Subscribe to

The Independent LogoHat tip to ‘Nobody Fugazi’ over at Your2ndPlace who linked to this article from The Independent this morning. Summary: the UK’s HM Revenue and Customs department has started investigating people who are making money in Second Life and not paying taxes on the profits. From the article:

According to Blick Rothenberg, the London-based chartered accountant, the Revenue has become concerned at the growing number of people who are using the game to trade virtual items for real money, generating profits without paying any tax.

“There is no doubt that HMRC are looking at this and trying to decide how to tackle what could be a considerable loss to the Exchequer,” said Matt Coward, a senior tax partner at Blick Rothenberg.

Email This Post Email This Post
Print This Post (Printer Friendly Formatting) Print This Post (Printer Friendly Formatting)

Related Posts on Virtually Blind

18 Responses to “Taxing Your Virtual Profits – It’s Coming…”

  1. on 04 Aug 2007 at 3:29 pmJessica Holyoke

    In the US, income tax is based on anything that is income. So all the real life profits that I transfer out of the game, I count as gross income. I’m fairly certain it is similar in other countries.

    The interesting point is whether at the point someone pays me in-world if that counts as an income event. That is what many people are arguing about now. I count it as not an income event due to the fact that the Lindens have some control over the balance. When I transfer it out of Second Life, I have control over the money and then I claim it as income.

    I read the Independant article. It mentions that Xenon can monitor web trades but a SL bot is not the same as a web bot. Additionally, if you follow the realization event as exchanging the Lindens, then you can defer capital gains for a long time when you transfer land, a business or other goods. (Although, it would be interesting to see how a Gorean slaver claims his income when he sells slaves.)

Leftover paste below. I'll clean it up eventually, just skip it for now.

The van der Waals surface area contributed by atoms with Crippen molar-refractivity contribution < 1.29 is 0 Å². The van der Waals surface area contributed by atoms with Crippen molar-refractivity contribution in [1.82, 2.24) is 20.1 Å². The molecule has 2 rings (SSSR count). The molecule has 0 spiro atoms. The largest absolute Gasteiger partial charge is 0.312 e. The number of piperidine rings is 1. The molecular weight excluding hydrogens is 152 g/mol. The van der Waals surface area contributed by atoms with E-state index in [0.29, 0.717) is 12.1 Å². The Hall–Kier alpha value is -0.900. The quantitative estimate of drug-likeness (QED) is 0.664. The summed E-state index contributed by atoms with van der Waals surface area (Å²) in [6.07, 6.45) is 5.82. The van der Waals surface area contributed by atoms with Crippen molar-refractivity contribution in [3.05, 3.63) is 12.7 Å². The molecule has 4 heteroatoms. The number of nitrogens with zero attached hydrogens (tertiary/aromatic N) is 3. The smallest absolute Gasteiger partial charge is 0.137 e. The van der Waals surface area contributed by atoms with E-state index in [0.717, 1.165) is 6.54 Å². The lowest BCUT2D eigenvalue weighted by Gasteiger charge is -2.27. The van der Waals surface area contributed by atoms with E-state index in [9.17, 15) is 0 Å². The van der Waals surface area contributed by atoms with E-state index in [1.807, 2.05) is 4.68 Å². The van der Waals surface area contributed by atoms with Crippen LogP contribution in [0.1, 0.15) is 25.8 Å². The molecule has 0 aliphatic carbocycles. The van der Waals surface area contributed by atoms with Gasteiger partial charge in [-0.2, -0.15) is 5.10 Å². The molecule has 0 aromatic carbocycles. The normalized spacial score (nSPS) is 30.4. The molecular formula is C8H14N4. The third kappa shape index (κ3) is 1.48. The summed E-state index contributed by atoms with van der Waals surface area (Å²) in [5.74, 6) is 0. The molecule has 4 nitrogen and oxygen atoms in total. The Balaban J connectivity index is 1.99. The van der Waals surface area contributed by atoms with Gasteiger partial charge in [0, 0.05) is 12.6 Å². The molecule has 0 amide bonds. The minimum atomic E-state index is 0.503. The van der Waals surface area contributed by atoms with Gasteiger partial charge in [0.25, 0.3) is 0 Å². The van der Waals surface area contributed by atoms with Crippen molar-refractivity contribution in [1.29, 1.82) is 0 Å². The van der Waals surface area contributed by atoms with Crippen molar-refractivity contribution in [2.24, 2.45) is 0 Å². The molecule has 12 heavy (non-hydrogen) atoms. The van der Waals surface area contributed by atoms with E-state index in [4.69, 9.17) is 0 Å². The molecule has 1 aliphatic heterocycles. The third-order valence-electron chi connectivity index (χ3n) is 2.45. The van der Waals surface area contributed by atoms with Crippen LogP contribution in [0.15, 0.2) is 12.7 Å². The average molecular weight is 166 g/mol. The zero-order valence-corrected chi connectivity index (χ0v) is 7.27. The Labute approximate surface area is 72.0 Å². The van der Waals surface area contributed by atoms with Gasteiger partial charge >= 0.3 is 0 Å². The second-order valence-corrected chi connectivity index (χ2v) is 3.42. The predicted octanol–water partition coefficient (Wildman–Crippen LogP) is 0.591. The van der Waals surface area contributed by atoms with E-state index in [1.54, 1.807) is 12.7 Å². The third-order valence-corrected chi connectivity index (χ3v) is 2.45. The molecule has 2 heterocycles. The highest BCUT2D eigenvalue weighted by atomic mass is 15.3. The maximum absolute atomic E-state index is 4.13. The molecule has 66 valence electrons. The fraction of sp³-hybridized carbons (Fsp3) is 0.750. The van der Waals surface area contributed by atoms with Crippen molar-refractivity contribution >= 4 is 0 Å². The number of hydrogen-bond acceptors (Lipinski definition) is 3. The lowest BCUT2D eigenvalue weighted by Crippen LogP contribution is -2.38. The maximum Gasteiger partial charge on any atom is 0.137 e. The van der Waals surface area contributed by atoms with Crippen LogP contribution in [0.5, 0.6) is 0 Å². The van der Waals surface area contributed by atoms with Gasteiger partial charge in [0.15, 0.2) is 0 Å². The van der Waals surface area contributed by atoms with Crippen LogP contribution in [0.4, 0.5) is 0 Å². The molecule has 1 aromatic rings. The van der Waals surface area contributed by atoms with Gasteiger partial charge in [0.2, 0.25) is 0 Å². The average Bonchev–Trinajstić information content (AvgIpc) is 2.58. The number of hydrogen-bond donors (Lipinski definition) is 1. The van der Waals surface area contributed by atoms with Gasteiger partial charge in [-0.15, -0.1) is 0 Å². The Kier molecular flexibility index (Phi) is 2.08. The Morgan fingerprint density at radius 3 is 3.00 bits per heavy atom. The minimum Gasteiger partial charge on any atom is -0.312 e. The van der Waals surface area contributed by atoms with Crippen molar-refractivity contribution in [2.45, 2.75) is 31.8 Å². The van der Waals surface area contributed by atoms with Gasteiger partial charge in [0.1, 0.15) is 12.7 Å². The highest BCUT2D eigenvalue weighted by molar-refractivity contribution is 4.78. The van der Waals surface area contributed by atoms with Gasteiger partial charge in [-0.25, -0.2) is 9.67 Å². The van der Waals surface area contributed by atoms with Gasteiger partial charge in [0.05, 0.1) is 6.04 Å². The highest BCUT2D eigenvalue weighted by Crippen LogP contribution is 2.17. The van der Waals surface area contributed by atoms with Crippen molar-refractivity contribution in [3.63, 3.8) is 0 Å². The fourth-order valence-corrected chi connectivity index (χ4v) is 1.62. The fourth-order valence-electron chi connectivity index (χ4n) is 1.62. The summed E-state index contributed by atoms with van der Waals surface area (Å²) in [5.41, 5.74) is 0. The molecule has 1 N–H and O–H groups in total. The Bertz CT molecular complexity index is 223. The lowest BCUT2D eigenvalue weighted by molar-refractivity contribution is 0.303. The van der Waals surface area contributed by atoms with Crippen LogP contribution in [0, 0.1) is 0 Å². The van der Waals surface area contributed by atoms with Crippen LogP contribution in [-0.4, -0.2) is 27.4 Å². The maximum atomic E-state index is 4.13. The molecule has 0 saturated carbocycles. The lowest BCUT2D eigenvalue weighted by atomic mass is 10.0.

2. on 04 Aug 2007 at 3:39 pmBenjamin Duranske

    Hi Jessica – Good questions. I’m not a tax lawyer (anybody out there want to chime in?) but I’d think that holding the assets in-world would mean they weren’t taxable, if for no other reason than because the Linden Lab’s TOS essentially says they have no value. It’s a pretty new area so I doubt there’s any guidance from the IRS yet (which appears to be running a fair bit behind the UK on this) but I’d think you could at least argue that.

    As for the role-playing Gorean slaver… I’d advise him to be somewhat circumspect in the “occupation” field. Maybe “Sales” would be smarter.

  3. on 04 Aug 2007 at 3:58 pmKate

    I think someone earning income from the “sale” of “slaves” would essentially be acting as a talent agent for actors (willing participants portraying slaves). But what do I know :)

  4. on 04 Aug 2007 at 4:10 pmBenjamin Duranske

    I suppose it’s like these upstanding citizens of Eve Online, who would say they were “Investigators,” or something.

    Skip to the .jpgs for some fun reading. This links to images, because I can’t find a link to the original story anywhere. But wow it it interesting — and a lot more RL lucrative than what most people pull out of Second Life. Any article where the phrases “her vacuum frozen corpse was scooped into the cargo bay” and “$16,500 USD” appear on the same page gets me clicking.

  5. on 04 Aug 2007 at 4:14 pmNobody Fugazi

    I don’t know. It seems rather ambiguous. I think that there are a plethora of business models – some of which have not been created yet, so classification for taxes is somewhat odd.

    In the case of retail within Second Life, for example, it is a sale of copyright license most of the time – if copyright is to have any teeth within Second Life. So that would make the income be from *self-publishing*. So, technically, one would be an independent publisher.

    I don’t know enough to comment about Gorean slavers, but – assuming that the slave and master are consenting, the Gorean Slaver is providing a service. In a very specialized way, it’s matchmaking. No one is actually bought or sold; in fact – slaves in Second Life probably are a true ‘fictional currency’, as they are a currency within a work of fiction. What is roleplay in a virtual world but fiction? Hard to say.

    What I find particularly interesting, and which I alluded to in my entry, is that the WSE in SL is actually based in Australia – so they have to report income to the Australian government.

  6. on 04 Aug 2007 at 6:47 pmRick